Other residence permits
Asylum seekers can be recognized as refugees and obtain a residence permit in Denmark. However, there are also other types of residence permits for asylum seekers, refugees, and their families.
Other residence permits for asylum seekers, refugees and their families
Since 1979, Denmark has had a permanent resettlement program. Resettled refugees are often called “quota” refugees, because Denmark for many years had a fixed quota for how many refugees could be resettled to Denmark. Resettled refugees who come to Denmark are granted a residence permit under section 8 of the Danish Aliens Act.
Recognized refugees may be submitted for resettlement in other countries by the United Nations Refugee Agency (UNHCR). Refugees are usually resettled from countries that have received many refugees and are unable to offer them another durable solution such as local integration.
In 2017, the Danish Parliament decided that it should be up to the Minister for Integration to decide annually whether Denmark should receive resettled refugees. In the period from 2016 to 2018, Denmark did not receive any resettled refugees, but since 2019 Denmark has resumed receiving resettled refugees, albeit fewer than previously.
It is UNHCR that decides who should be submitted for resettlement, and it is UNHCR that decides to which country a refugee should be submitted for resettlement.
When you are recognized as a refugee in Denmark, you can apply for family reunification in Denmark with your close family. This follows from section 9 of the Danish Aliens Act and Article 8 of the European Convention on Human Rights on the right to respect for private and family life.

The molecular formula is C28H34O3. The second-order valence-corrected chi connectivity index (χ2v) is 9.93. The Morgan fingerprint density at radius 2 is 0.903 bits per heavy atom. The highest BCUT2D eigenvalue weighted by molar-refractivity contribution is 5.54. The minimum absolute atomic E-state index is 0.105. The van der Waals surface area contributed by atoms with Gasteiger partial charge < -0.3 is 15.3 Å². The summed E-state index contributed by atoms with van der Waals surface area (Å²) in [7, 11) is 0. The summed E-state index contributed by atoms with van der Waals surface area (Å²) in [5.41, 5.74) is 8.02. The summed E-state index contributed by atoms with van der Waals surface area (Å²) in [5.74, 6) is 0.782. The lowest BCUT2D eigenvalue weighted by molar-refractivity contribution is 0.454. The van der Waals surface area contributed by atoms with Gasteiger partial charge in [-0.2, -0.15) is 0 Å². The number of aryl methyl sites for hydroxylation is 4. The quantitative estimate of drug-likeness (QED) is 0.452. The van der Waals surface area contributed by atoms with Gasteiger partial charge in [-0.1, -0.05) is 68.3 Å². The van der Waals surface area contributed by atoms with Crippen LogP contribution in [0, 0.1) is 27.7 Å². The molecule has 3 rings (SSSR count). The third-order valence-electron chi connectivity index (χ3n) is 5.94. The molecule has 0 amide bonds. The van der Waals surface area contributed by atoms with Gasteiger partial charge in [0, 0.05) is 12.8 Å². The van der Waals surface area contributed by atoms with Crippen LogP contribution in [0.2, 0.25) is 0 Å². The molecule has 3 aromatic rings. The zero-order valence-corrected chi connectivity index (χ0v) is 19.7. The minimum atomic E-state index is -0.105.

Refugees with a residence permit under section 7(3) of the Danish Aliens Act are not able to apply for family reunification until they have had a residence permit for two years.
However, there are some exceptions to this: children who are recognized as refugees and adult refugees with, for example, a seriously ill spouse or seriously ill children can in certain situations be granted family reunification immediately after obtaining a residence permit.
DRC's Volunteer Counselling Services can help with questions regarding family reunification. Applications for family reunification are processed by the Danish Immigration Service.
You can only apply for a humanitarian residence permit if you are registered as an asylum seeker in Denmark. Applications for humanitarian residence permits under section 9(b) of the Danish Aliens Act are processed by the Ministry of Immigration and Integration.
The residence permit is temporary, and very few people are granted a humanitarian residence permit in Denmark.
If you are very seriously ill, either physically or mentally, and if it is not possible to receive treatment in your home country, you may in certain situations be granted a humanitarian residence permit in Denmark after asylum has been refused.
Applications for residence permits under section 9(c)(1) of the Danish Aliens Act are processed by the Danish Immigration Service.
The residence permit is temporary, and very few people are granted a residence permit on special grounds in Denmark.
A residence permit under section 9(c)(1) of the Danish Aliens Act may be granted if there are special reasons to justify it such as the consideration for family unity and, if the case concerns a child, consideration for the best interests of the child.
If your application for asylum has been rejected and you cannot be returned to your home country by the Danish authorities, you can apply for a residence permit under section 9(c)(2) of the Danish Aliens Act.
It is a requirement that the authorities have not been able to return you for 18 months, that you cooperate with the authorities on the return, and that the authorities assess that it is not possible to return you.
Residence permits are temporary, and very few people are granted residence permits in Denmark because they cannot be returned.